“We are one of only two plants in Michigan that treats water out of Lake Erie, so we definitely understand the severity of this seasonal issue,” said Christopher Knight, water treatment superintendent for the City of Monroe in southeast Michigan. “We are constantly testing for toxins, June through October, to ensure quality drinking water for our residents. So whether its folks like me in water treatment or recreation, we all have the same mission, and that’s to clean up our lake.”
But with each summer, there is uncertainty among Lake Erie residents as to when and where harmful algal blooms will appear.
As part of the project, Nate Manning and his colleagues are following historical data to better predict the location of future blooms. Using data from 2002 through 2016, researchers identified when harmful algal blooms first appear, their size and when they faded.
“Seasonal forecasts are great because they give us a snapshot of the expected severity of an overall bloom, but they don’t offer much insight on its expected location,” said Manning, a postdoctoral research fellow at the U-M Graham Sustainability Institute. “By linking predictive models and regional estimates, we are able to better predict potential bloom impacts at scales and in regions, which allows for better management response.”
Waves breaking against the shoreline is a common sight along Michigan beaches.
But what if harmful algal blooms contaminated the water?
Beyond its unsightly blue-green appearance, organic material from the crashing waves could go airborne.
Over the past four years, Andrew Ault and Kerri Pratt have explored whether toxins from harmful algal blooms can be spread by air when waves break against the shoreline. Their research focuses on tiny aerosol particles, which are about 100 times smaller than a human hair.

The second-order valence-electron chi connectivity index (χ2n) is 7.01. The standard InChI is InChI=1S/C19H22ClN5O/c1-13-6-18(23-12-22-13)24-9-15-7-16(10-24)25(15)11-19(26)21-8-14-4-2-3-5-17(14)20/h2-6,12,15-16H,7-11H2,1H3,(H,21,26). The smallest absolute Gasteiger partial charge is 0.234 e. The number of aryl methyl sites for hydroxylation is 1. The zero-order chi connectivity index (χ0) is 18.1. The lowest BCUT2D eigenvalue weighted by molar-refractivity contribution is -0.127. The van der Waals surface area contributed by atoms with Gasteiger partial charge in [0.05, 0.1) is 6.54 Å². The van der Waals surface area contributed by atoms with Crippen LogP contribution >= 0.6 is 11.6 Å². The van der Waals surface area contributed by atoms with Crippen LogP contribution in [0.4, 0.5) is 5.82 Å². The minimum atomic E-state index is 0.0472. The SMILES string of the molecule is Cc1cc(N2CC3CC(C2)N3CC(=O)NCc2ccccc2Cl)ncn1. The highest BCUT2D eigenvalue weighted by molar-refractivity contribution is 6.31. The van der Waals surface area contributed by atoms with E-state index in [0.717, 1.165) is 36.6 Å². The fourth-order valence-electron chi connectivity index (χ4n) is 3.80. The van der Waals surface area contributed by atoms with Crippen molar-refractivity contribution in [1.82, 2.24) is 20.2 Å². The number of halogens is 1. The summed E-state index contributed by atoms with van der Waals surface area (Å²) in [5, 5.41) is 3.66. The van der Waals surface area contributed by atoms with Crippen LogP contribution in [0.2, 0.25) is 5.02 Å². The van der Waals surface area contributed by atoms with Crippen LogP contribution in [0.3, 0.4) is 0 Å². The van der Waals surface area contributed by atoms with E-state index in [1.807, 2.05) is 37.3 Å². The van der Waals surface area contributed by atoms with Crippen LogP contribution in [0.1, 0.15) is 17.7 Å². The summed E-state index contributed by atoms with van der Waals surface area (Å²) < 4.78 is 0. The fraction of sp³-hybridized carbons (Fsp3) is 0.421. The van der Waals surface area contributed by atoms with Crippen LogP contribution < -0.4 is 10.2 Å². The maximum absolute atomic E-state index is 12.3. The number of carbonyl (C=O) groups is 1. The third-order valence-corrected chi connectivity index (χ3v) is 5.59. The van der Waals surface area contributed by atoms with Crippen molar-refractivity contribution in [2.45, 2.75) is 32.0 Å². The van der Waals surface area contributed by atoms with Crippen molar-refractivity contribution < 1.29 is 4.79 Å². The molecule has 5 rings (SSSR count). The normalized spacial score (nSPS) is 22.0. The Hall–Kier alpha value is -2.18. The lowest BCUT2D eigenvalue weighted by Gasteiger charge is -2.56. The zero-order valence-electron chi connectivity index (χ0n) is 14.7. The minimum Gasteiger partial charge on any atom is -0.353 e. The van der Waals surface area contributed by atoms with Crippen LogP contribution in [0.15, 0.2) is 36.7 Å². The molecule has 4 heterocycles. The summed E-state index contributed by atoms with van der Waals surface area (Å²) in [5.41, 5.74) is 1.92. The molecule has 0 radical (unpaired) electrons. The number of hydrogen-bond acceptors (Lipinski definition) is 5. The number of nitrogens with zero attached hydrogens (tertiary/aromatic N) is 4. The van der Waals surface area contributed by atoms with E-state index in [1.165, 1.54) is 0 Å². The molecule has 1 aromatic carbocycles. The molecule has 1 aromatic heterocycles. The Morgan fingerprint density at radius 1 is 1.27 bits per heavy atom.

With support from the U-M Water Center, researchers collected water samples from Lake Erie and Lake Michigan with varying degrees of blue-green algae. In order to simulate waves breaking against the shoreline, U-M graduate student Nathaniel May sent water samples through a lake spray aerosol generator.
Ault and Pratt then collected air samples from the generator, which they found contained aerosolized biological material from the harmful algal blooms.
Andrew Ault and Kerri Pratt
“We found that when we had higher blue-green algae concentrations in water, we saw more aerosol particles that contained markers of biological content,” said Pratt, assistant professor of chemistry and earth and environmental sciences.
Their study, published this year, is the first to show that waves contaminated with harmful algal blooms can release material into the atmosphere when they break against the shoreline, which may cause respiratory health issues. Their findings also show that particles of this size can be carried hundreds to thousands of miles by air, and wind speeds as little as seven miles per hour can create lake spray aerosols.
“We now know that organic material from this blue-green algae can get into the air, so we need to further explore whether actual toxins from harmful algal blooms can also go airborne,” said Ault, assistant professor of chemistry and environmental health sciences. “Airborne toxins have major implications regarding harmful algal blooms’ effects on our respiratory health, beyond the traditional health risks that revolve around drinking water contamination.”
In conjunction with their work, researchers across U-M will continue to partner with coastal communities in an effort to predict and prevent harmful algal blooms